Kimbrough Legal, PLLC vigorously defends clients facing misdemeanor and felony assault charges.
If you’ve been charged with a misdemeanor or felony assault, you might think that a guilty verdict is a foregone conclusion. However, the burden of proof lies with the prosecution, and you have the right to defend yourself in court. More than that, you owe it to yourself to fight back, or you’ll be certain to face strict penalties that might include time in jail, expensive fines, and loss of privileges such as the right to own a firearm and vote in elections.
The prosecution started building its case against you before you were even charged. Thus, you need to act quickly by contacting a San Antonio assault lawyer. Your attorney can review the evidence to demine the strength of the prosecution’s case. After a review, your lawyer can discuss your legal options and defense strategies.
Our San Antonio assault lawyer represents clients facing misdemeanor and felony charges. This includes charges for:
If convicted, you can face much more than just the maximum penalties. A criminal record will also follow you and can hold you back, so contact our assault lawyer today to discuss your case.
Class C misdemeanor assault is the least serious of all charges, but it still has consequences. You’ll be charged with this you allegedly touched someone in a knowingly provocative or offensive way or threatened harm. If you’re found guilty, you’ll have to pay a $500 fine, and the conviction will go on your record.
Class B misdemeanor assault has a maximum penalty of six months in jail and a $2,000 fine. You’ll face this charge if you allegedly threatened or provoked a referee or anyone else participating in a sporting event where you’re a spectator.
Finally, you can be charged with Class A misdemeanor assault if you’ve allegedly caused bodily injury to someone else. If convicted, you face up to a year in prison and a $4,000 fine.
A San Antonio assault lawyer can negotiate with the prosecutor to reduce or dismiss charges. However, if the prosecutor refuses to negotiate, your attorney will prepare the case for trial.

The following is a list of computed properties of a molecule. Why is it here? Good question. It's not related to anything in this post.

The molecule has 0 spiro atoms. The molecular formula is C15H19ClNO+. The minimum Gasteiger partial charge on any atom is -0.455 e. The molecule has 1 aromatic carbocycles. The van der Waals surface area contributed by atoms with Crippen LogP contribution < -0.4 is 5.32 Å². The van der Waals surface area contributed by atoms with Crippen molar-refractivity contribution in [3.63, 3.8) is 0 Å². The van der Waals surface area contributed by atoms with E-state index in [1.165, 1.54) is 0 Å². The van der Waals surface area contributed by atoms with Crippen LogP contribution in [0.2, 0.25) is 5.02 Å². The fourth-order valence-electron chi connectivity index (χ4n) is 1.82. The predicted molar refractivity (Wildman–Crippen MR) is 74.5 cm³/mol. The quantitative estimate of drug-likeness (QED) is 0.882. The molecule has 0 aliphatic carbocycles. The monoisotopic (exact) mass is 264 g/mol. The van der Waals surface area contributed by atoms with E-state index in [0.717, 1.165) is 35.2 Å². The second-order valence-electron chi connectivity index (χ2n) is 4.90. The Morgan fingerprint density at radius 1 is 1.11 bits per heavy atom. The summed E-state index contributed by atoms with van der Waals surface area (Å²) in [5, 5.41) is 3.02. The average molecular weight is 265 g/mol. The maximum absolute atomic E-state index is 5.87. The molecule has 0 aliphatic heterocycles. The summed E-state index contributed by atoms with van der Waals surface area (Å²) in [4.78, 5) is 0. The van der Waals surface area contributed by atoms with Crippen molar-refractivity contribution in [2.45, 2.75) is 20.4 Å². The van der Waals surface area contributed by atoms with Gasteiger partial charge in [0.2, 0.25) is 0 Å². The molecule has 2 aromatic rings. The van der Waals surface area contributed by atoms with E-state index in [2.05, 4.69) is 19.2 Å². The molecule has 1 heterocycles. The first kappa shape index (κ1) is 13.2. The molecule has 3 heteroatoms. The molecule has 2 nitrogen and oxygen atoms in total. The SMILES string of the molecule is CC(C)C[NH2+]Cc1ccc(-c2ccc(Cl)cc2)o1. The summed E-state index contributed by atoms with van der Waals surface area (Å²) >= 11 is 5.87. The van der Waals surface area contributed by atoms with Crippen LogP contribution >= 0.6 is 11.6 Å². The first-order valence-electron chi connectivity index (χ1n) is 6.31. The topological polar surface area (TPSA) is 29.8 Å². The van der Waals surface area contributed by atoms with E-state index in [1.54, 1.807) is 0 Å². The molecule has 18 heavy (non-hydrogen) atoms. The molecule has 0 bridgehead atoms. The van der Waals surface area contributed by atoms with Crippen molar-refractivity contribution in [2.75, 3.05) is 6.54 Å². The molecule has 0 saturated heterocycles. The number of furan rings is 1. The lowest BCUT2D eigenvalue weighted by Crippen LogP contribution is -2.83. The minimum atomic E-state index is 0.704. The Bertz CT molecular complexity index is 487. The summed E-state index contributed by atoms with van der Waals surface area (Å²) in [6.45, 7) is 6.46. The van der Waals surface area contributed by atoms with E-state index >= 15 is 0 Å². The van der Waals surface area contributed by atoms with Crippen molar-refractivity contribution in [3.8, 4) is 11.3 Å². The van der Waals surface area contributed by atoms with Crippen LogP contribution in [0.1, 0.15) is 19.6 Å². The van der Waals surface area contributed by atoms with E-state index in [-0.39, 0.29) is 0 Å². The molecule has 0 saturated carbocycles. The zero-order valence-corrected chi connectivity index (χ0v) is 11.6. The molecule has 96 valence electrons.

Aggravated assault is charged as a first- or second-degree felony. You’ll be charged with a second-degree felony if the state alleges that you intentionally, recklessly, or knowingly caused serious bodily injury or threatened an individual with a weapon.
However, your charge will be elevated to a first-degree felony if the alleged victim was a public servant on duty or a witness or informant. Also, aggravated assault is a first-degree felony when it involves domestic violence.
You can be fined up to $10,000 if convicted of either. Also, a second-degree conviction includes up to 20 years in prison, while you can be sentenced to up to 99 years in prison for a first-degree assault conviction.
Along with those penalties, a felony conviction can prevent you from owning a firearm and voting in elections. Thus, consult with a San Antonio assault lawyer so you can fight the charges.
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The state must prove that you caused serious bodily injury to convict you of first- or second-degree aggravated assault. This means that you either caused another person’s death or put the person at risk of death. Additionally, it’s defined as an injury that causes protracted loss, impairment, or permanent disfigurement. Your San Antonio assault lawyer will review the evidence to ensure it meets the criteria. If not, your attorney can work on dismissing or reducing the charges. Additionally, your lawyer will prepare for trial.
Kimbrough Legal, PLLC
Kimbrough Legal, PLLC